Coranavirus is generating massive uncertainty and alarm.
Investors are disorientated. They know this is serious, they don’t know how serious. If in doubt, sell shares, buy government bonds and buy gold - a perceived safe haven at times of crisis.
And this is starting to feel like a crisis. The FTSE 100 in London closed down 7.6% - we haven’t seen a fall like that since the dark days of 2008 when the financial system hurtled toward bankruptcy, threatening to take the economy with it.
The biggest fallers were the oil, energy and mining companies but the sell-off was widespread.
Ninety-nine of the 100 companies that make up the FTSE 100 saw their share price fall.
If you look back over the last two weeks and you can see that holiday companies (like Carnival and TUI), airlines (like EasyJet) and banks (like Barclays) are at the sharp end of this.
The great anxiety here is that the spread of the virus and the measures being used to contain it may tip economies into recession.
Travel bans, business closures and quarantines can bring activity to a halt.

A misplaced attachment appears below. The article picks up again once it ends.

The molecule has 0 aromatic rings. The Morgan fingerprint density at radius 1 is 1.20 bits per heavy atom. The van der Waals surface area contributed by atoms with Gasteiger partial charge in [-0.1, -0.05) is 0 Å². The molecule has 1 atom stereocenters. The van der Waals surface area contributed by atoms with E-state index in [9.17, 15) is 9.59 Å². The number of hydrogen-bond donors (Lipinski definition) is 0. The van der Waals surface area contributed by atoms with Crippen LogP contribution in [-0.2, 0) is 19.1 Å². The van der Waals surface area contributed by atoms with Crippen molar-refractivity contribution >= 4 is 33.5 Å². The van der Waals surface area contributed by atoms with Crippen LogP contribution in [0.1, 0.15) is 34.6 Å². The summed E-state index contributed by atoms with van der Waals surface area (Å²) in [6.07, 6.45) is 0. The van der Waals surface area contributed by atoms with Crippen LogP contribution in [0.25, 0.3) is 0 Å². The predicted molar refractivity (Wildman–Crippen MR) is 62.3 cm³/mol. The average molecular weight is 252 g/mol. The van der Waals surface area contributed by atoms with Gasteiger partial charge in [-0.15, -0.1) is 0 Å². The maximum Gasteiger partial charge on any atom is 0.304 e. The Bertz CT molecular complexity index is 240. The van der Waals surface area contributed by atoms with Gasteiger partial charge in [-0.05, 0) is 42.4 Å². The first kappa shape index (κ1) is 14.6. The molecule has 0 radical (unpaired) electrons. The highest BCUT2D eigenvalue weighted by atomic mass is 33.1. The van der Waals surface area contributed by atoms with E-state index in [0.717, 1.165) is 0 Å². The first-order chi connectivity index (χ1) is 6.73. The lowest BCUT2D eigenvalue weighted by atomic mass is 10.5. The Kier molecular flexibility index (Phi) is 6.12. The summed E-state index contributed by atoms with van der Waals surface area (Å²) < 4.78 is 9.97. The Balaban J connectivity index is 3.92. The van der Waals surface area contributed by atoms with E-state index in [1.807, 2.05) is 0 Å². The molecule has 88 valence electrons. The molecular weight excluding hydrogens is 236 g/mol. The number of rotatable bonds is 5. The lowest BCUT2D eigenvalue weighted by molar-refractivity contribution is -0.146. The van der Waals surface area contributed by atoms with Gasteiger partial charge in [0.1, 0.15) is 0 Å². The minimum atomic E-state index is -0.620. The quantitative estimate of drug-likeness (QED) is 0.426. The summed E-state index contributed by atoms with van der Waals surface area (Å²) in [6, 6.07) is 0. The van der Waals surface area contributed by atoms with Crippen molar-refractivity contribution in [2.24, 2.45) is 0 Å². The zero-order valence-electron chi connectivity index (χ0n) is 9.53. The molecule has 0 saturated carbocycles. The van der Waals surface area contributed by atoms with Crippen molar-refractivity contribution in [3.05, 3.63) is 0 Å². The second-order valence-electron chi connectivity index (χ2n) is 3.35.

Investors worry that we could quickly get into a position where otherwise healthy, viable companies fail because they run out of cash.
If restrictions of the sort we’ve seen in Italy end up being introduced here then an unknowable number of workers will find themselves quarantined at home and an unknowable number of business will close. That’s an economic shock of unknowable scale.
Tonight, the Institute of Directors said that one in five of its members see coronavirus as a high or severe existential risk
There’s a weight of expectation building on Wednesday’s Budget. The government and the Bank of England are under pressure to do something substantial: tax holidays for businesses, underwrite loans from banks.
Statements like “we stand ready to do everything necessary” won’t cut it any more. The time for action is now.